Silver spot price: At highest point since Fed taper announcement
London (Jan 16) The spot price of silver yesterday reached $20.603, the highest level traded since the US Federal Reserve announced last month a scaling back of stimulus. Tapering was widely expected to be bad for silver but it seems precious metals are experiencing renewed appeal as inflation hedges.
In 2013, economists were pondering if quantitative easing was inflationary but at the dawn of the new year, a more important question has emerged: Will QE tapering prove to be inflationary?
At the heart of the question lies the fact that quantitative easing has failed to sustainably boost prices in advanced economies. Even that lonely outpost of inflation which is the United Kingdom, where annual consumer price increases spent four years above the Bank of England’s target - with attribution to higher import costs on account of the substantial depreciation of the pound from its pre-crisis peak, has now seen its CPI slip back to ‘normal’ at two percent.
Quantitative easing has been panned by its critics as being essentially money-printing which will eventually lead to hyperinflation, but Societe Generale’s global head of economics Michala Marcussen disagrees. The unorthodox monetary policy tool “is by design set to be inflationary” but Marcussen notes that this effect on prices “is only temporary as the assets are in the future set to either be sold to private investors or redeemed to central banks, thus exerting a ‘deflationary’ impact”.
For QE to be inflationary in the long-run, the SG economist says that “central banks should simply forgive their considerable holdings of debt thus making the increase in base money permanent”. Only then would the unconventional stimulus constitute money-printing.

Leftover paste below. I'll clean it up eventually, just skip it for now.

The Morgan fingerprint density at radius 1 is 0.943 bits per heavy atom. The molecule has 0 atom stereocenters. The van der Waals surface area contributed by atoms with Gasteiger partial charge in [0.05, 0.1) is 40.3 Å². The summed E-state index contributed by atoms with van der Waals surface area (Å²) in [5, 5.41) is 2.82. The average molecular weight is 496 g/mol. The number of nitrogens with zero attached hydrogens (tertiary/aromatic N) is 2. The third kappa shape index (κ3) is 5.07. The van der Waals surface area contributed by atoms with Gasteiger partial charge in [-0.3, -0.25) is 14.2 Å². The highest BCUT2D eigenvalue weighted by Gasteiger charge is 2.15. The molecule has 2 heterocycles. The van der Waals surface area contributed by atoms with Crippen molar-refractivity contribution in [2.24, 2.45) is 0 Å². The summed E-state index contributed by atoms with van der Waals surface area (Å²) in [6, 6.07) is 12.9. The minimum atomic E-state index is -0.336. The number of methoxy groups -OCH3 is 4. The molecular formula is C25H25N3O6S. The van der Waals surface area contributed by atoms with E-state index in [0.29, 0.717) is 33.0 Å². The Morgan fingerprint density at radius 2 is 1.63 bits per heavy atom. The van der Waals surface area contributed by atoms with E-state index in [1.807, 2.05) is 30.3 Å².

Although such debt cancellation may be tempting to an ECB or US Fed struggling with stubbornly low inflation, Marcussen and her colleagues at Societe Generale “are concerned that such a policy could ultimately prove inflationary in a bad way (think Weimar Republic)”.
Since the Federal Open Market Committee announced the start of stimulus trimming on 18 December, Treasury Inflation Protected Securities (TIPS) have turned higher (see chart above), indicating that the market may now think that QE tapering is indeed inflationary.
Typically, the value of TIPS rises with inflation, as measured by the US Consumer Price Index, while their interest rate remains fixed. When there are no CPI releases, the prices of those securities essentially reflect inflationary expectations. The TIPS’ price plunged after commencement of the third round of US-style QE, but since the taper announcement has surpassed its 50-day Simple Moving Average and appears to be forming an inverse head and shoulders pattern.
As to when inflation might become a concern, Charles Schwab chief investment strategist Liza Ann Sonders notes that “historically inflation hasn’t been much of an issue without money changing hands at a rapid pace – this is referred to as the ‘velocity of money’, which is extremely low at present”.
Sonders elaborates: “The Federal Reserve has flooded money through the financial system via several round of QE, but there hasn’t been enough demand for borrowing or supply of lending to promote inflation.”
The higher mortgage rates in the United States since last May could counterintuitively spur credit growth, according to economists from Deutsche Bank. ‘’The fact that credit is more available, albeit at a higher price, is more stimulative to the economy than when the price of credit was cheaper but unavailable.’’
This argument invites qualification. While banks borrow at the short-end of the US Treasury yield curve where rates are still low, they usually lend at a rate which is fixed to long-term US government bond yields, which have increased substantially over the last year. The profit margin is now bigger and US financial institutions may now be willing to lend more and to more borrowers than hitherto.
Right now, spot silver is trading at around 20.043, 1.18 percent lower intraday.